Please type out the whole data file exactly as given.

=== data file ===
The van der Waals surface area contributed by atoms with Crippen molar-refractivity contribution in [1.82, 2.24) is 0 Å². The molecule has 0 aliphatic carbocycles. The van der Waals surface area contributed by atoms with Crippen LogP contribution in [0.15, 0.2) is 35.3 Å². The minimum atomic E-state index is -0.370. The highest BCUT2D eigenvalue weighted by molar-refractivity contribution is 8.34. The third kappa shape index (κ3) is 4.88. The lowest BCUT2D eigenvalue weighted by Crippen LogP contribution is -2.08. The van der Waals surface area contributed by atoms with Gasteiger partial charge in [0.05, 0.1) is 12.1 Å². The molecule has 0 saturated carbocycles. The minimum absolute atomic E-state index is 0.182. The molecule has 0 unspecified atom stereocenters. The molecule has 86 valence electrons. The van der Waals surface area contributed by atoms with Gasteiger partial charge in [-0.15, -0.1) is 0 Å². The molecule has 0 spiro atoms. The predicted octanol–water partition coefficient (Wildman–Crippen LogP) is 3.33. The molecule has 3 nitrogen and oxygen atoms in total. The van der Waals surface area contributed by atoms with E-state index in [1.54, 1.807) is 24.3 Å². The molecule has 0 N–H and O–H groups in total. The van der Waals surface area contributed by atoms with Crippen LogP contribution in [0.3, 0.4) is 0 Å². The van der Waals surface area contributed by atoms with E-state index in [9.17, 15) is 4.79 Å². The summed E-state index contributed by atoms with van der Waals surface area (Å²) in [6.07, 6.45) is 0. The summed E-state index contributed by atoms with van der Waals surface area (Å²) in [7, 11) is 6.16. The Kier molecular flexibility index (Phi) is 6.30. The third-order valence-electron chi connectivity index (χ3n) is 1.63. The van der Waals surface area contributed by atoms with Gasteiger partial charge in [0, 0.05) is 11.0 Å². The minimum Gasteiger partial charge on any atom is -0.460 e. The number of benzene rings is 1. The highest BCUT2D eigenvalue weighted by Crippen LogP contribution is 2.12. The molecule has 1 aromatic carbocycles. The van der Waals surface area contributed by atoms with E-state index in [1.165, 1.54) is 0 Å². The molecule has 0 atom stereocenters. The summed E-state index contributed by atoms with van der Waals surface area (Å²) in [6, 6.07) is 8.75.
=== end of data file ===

The van der Waals surface area contributed by atoms with Crippen molar-refractivity contribution in [1.82, 2.24) is 0 Å². The molecule has 0 aliphatic carbocycles. The van der Waals surface area contributed by atoms with Crippen LogP contribution in [0.15, 0.2) is 35.3 Å². The minimum atomic E-state index is -0.370. The highest BCUT2D eigenvalue weighted by molar-refractivity contribution is 8.34. The third kappa shape index (κ3) is 4.88. The lowest BCUT2D eigenvalue weighted by Crippen LogP contribution is -2.08. The van der Waals surface area contributed by atoms with Gasteiger partial charge in [0.05, 0.1) is 12.1 Å². The molecule has 0 saturated carbocycles. The minimum absolute atomic E-state index is 0.182. The molecule has 0 unspecified atom stereocenters. The molecule has 86 valence electrons. The van der Waals surface area contributed by atoms with Gasteiger partial charge in [-0.15, -0.1) is 0 Å². The molecule has 0 spiro atoms. The predicted octanol–water partition coefficient (Wildman–Crippen LogP) is 3.33. The molecule has 3 nitrogen and oxygen atoms in total. The van der Waals surface area contributed by atoms with E-state index in [1.54, 1.807) is 24.3 Å². The molecule has 0 N–H and O–H groups in total. The van der Waals surface area contributed by atoms with Crippen LogP contribution in [0.3, 0.4) is 0 Å². The van der Waals surface area contributed by atoms with E-state index in [9.17, 15) is 4.79 Å². The summed E-state index contributed by atoms with van der Waals surface area (Å²) in [6.07, 6.45) is 0. The summed E-state index contributed by atoms with van der Waals surface area (Å²) in [7, 11) is 6.16. The Kier molecular flexibility index (Phi) is 6.30. The third-order valence-electron chi connectivity index (χ3n) is 1.63. The van der Waals surface area contributed by atoms with Gasteiger partial charge in [0, 0.05) is 11.0 Å². The minimum Gasteiger partial charge on any atom is -0.460 e. The number of benzene rings is 1. The highest BCUT2D eigenvalue weighted by Crippen LogP contribution is 2.12. The molecule has 1 aromatic carbocycles. The van der Waals surface area contributed by atoms with E-state index in [1.165, 1.54) is 0 Å². The molecule has 0 atom stereocenters. The summed E-state index contributed by atoms with van der Waals surface area (Å²) in [6, 6.07) is 8.75.